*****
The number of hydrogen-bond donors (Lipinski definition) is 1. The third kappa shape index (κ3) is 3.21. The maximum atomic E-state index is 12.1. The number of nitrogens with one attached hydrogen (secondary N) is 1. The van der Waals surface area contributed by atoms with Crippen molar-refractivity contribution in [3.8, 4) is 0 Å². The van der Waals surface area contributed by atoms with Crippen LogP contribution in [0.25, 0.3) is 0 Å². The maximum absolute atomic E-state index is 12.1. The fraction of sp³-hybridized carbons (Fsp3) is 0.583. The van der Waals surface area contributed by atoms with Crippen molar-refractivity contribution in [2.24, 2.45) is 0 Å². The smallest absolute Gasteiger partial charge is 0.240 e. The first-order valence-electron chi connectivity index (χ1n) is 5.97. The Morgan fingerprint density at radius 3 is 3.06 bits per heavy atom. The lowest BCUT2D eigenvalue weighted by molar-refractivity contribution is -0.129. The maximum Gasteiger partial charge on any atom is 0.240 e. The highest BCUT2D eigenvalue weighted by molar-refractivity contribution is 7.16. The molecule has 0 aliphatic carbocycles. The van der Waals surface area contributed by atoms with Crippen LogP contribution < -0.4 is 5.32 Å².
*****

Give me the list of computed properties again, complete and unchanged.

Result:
The number of hydrogen-bond donors (Lipinski definition) is 1. The third kappa shape index (κ3) is 3.21. The maximum atomic E-state index is 12.1. The number of nitrogens with one attached hydrogen (secondary N) is 1. The van der Waals surface area contributed by atoms with Crippen molar-refractivity contribution in [3.8, 4) is 0 Å². The van der Waals surface area contributed by atoms with Crippen LogP contribution in [0.25, 0.3) is 0 Å². The maximum absolute atomic E-state index is 12.1. The fraction of sp³-hybridized carbons (Fsp3) is 0.583. The van der Waals surface area contributed by atoms with Crippen molar-refractivity contribution in [2.24, 2.45) is 0 Å². The smallest absolute Gasteiger partial charge is 0.240 e. The first-order valence-electron chi connectivity index (χ1n) is 5.97. The Morgan fingerprint density at radius 3 is 3.06 bits per heavy atom. The lowest BCUT2D eigenvalue weighted by molar-refractivity contribution is -0.129. The maximum Gasteiger partial charge on any atom is 0.240 e. The highest BCUT2D eigenvalue weighted by molar-refractivity contribution is 7.16. The molecule has 0 aliphatic carbocycles. The van der Waals surface area contributed by atoms with Crippen LogP contribution < -0.4 is 5.32 Å².